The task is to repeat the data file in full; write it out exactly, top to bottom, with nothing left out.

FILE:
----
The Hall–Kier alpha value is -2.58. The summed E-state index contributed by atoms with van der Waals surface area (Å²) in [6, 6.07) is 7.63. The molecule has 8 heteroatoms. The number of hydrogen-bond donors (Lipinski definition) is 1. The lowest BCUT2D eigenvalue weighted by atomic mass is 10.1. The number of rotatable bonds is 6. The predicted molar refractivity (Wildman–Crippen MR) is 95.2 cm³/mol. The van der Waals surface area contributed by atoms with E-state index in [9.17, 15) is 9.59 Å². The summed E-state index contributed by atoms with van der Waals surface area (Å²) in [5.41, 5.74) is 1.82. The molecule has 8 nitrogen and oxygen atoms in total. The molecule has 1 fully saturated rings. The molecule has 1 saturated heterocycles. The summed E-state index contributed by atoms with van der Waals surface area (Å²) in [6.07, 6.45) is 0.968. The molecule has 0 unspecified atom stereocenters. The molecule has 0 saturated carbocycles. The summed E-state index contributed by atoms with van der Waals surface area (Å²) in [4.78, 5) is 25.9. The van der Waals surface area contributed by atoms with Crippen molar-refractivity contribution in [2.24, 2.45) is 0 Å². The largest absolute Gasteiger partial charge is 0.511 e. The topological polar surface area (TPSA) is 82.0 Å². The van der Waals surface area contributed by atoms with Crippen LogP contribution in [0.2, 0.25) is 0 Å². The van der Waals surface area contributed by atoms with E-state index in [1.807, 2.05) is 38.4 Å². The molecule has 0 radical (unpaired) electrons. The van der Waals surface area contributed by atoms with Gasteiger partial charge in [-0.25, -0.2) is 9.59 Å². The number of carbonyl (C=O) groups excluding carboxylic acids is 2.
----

The Hall–Kier alpha value is -2.58. The summed E-state index contributed by atoms with van der Waals surface area (Å²) in [6, 6.07) is 7.63. The molecule has 8 heteroatoms. The number of hydrogen-bond donors (Lipinski definition) is 1. The lowest BCUT2D eigenvalue weighted by atomic mass is 10.1. The number of rotatable bonds is 6. The predicted molar refractivity (Wildman–Crippen MR) is 95.2 cm³/mol. The van der Waals surface area contributed by atoms with E-state index in [9.17, 15) is 9.59 Å². The summed E-state index contributed by atoms with van der Waals surface area (Å²) in [5.41, 5.74) is 1.82. The molecule has 8 nitrogen and oxygen atoms in total. The molecule has 1 fully saturated rings. The molecule has 1 saturated heterocycles. The summed E-state index contributed by atoms with van der Waals surface area (Å²) in [6.07, 6.45) is 0.968. The molecule has 0 unspecified atom stereocenters. The molecule has 0 saturated carbocycles. The summed E-state index contributed by atoms with van der Waals surface area (Å²) in [4.78, 5) is 25.9. The van der Waals surface area contributed by atoms with Crippen molar-refractivity contribution in [2.24, 2.45) is 0 Å². The largest absolute Gasteiger partial charge is 0.511 e. The topological polar surface area (TPSA) is 82.0 Å². The van der Waals surface area contributed by atoms with Crippen LogP contribution in [0.2, 0.25) is 0 Å². The van der Waals surface area contributed by atoms with E-state index in [1.807, 2.05) is 38.4 Å². The molecule has 0 radical (unpaired) electrons. The van der Waals surface area contributed by atoms with Gasteiger partial charge in [-0.25, -0.2) is 9.59 Å². The number of carbonyl (C=O) groups excluding carboxylic acids is 2.